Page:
<<
0

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Expert Comment

See here:
http://guideme.itgo.com/atozofc/

This has an array implementation of the conversion.To do it without arrays,you can replace the array indexing part with a bunch of if/else's.
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Assisted Solution

CmdrRickHunter earned 100 total points
Does it actually have to RETURN the roman numeral?  Could it instead print out the roman numeral right there?

ex:
int myDecimalNumber = 5;
printf ("%i in roman numerals is", myDecimalNumber);
PrintRomanNumeral(myDecimalNumber);

then, in the PrintRomanNumeral function, you print the roman numeral out.

this being opposed to the way I believe you are trying to do it:
char numeral[100];
int myDecimalNumber = 5;
/* some function which puts the roman numeral into the "numeral" string here */
printf ("%i in roman numerals is %s", myDecimalNumber, numeral);

0

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Author Comment

hi CmdrRickHunter,

>>Does it actually have to RETURN the roman numeral?  Could it instead print out the roman numeral right there?

I just want to print the roman numeral, I have to write this function and have to call the function from main() and if i enter any year it has to print the equivalent roman numeral, thats it. Could you please explain how can i print it?
0

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Expert Comment

Deep,

Without using arrays,you'll have to use recursion.
Which way do you want it?
The array method is quite simple to understand and code.

Are you familiar with recursion???
0

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Author Comment

>>Are you familiar with recursion???
Yea i am familiar with recursion.
I just want to print the roman numeral, I dont want to return(). Sorry for the trouble.
I thought if i want to print it i have to return it.
Is there any way i can write that with loops, Anyway i am familiar with recursion. Dosent matter you can write using recursion.
thanks
0

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Accepted Solution

ankuratvb earned 400 total points
Check the link i gave you.In Chapter 10,they have an implementation using arrays.
You can easily convert it to not using arrays.

Try it and see.If there's a problem,post back.

I'd give you the converted code but that'd be no good to you and i'd be violating EE rules as well.
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Author Comment

>>I'd give you the converted code but that'd be no good to you

Exactly, i am trying  and will get back,
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Author Comment

Sorry for the delay,
Ankuratvb, thanks a lot for the help. Could you pleaase check my code and give some suggestion to improve the code. This code is working fine in the range 0-5000.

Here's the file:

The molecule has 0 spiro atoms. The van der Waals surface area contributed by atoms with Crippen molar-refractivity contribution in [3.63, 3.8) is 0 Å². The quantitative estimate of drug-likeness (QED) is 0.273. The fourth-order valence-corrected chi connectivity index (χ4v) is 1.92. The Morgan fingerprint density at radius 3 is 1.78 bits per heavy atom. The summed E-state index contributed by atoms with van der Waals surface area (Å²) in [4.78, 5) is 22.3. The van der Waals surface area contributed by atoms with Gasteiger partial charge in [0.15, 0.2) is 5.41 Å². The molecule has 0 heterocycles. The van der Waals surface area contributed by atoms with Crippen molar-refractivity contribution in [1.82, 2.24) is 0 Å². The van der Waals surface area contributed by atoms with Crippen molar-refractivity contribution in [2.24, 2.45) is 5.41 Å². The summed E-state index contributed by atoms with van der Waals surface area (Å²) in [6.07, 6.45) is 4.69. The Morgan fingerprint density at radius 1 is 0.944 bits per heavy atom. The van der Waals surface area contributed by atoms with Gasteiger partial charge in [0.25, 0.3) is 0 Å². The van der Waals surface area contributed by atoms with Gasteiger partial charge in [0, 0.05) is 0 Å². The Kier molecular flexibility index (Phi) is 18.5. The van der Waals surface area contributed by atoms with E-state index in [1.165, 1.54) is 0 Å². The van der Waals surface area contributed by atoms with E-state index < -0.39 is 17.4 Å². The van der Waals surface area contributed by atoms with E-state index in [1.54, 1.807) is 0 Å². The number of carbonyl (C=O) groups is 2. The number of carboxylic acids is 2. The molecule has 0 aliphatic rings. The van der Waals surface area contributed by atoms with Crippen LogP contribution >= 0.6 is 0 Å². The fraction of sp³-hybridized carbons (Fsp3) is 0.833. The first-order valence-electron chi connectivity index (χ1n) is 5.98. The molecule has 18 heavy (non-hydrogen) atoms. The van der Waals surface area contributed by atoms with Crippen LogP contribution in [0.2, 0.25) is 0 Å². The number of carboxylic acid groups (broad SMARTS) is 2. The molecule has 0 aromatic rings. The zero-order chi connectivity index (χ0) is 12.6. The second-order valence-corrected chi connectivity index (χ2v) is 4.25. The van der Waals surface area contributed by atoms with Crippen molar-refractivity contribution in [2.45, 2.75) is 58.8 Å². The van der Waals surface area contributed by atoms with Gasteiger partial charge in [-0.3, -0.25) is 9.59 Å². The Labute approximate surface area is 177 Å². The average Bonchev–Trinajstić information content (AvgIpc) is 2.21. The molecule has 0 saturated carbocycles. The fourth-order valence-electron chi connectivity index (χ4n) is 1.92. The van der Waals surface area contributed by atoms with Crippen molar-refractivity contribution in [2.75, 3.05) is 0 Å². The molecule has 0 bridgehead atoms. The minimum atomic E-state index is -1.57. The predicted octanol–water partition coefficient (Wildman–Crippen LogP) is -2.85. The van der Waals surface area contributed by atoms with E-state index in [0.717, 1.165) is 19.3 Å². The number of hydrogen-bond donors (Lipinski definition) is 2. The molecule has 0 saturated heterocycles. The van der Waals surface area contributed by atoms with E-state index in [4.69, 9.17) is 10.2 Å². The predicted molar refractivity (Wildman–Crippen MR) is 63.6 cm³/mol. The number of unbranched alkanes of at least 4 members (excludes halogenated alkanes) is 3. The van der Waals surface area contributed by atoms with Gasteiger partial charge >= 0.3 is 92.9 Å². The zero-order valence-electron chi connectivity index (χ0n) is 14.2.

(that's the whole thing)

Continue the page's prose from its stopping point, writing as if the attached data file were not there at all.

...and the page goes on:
#include<stdio.h>
#include<conio.h>
void main()
{
int i,j,k,l,m,a,n,p,q,r,s;
clrscr();
printf ("Enter the year");
scanf ("%d",&n);

i=0;
while(n!=0)
{
for(j=1000;j>=1;j/=10)
{
a=n/j;
n=n%j;
if(a<5&&j==1000)
{
for(k=a;k>0;k--)
printf ("%c",'m');
}
else if(a>=5&&j==100)
{
printf ("%c",'d');
for(l=a-5;l>0;l--)
printf ("%c",'c');
}
else if(a<5&&j==100)
{
for(m=a;m>0;m--)
printf ("%c",'c');
}
else if(a>=5&&j==10)
{
printf ("%c",'l');
for(p=a-5;p>0;p--)
printf ("%c",'x');
}
else if(a<5&&j==10)
{
for(q=a;q>0;q--)
printf ("%c",'x');
}
else if(a>=5&&j==1)
{
printf ("%c",'v');
for(r=a-5;r>0;r--)
printf ("%c",'i');
}
else if(a<5&&j==1)
{
for(s=a;s>0;s--)
printf ("%c",'i');
}
}
i++;
}

getch();
}
0

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Expert Comment

well, one thing:  the assignment may have requested that 4 be represented as 'iiii', but its supposed to be 'iv'.  if the assignment expects 'iv', this code will not work.

it doesn't make the code better, but it will make it more readable:
instead of printf("\$c", 'i'), how about just printf("i")   =)

annother thing, you can reuse variables.  There's nothing wrong with

int i;
for (i = 0; i < 5; i++) {
// do something
}

for (i = 0; i < 6; i++) {
// do something else
}

it looks cleaner.  When someone like me reads the program, if I see a bunch of variables, I assume that they all have different uses, so I need to remember what they did from section to section.  If I only see one variable, and it gets reused, I know that its old value is unimportant - one less thing to keep up in your head.

also, you have a bunch of stuff like this section:

else if(a>=5&&j==100)
{
printf ("%c",'d');
for(l=a-5;l>0;l--)
printf ("%c",'c');
}
else if(a<5&&j==100)
{
for(m=a;m>0;m--)
printf ("%c",'c');
}

Do you see the two copies of the "for" loop?  They do awefully similar things.  Compare the reability of the above code to this:
if (j == 100) {
if (a >= 5) {
printf("%c", 'm');
a -= 5; //  a = a - 5
}
for (k = a; k > 0; k--)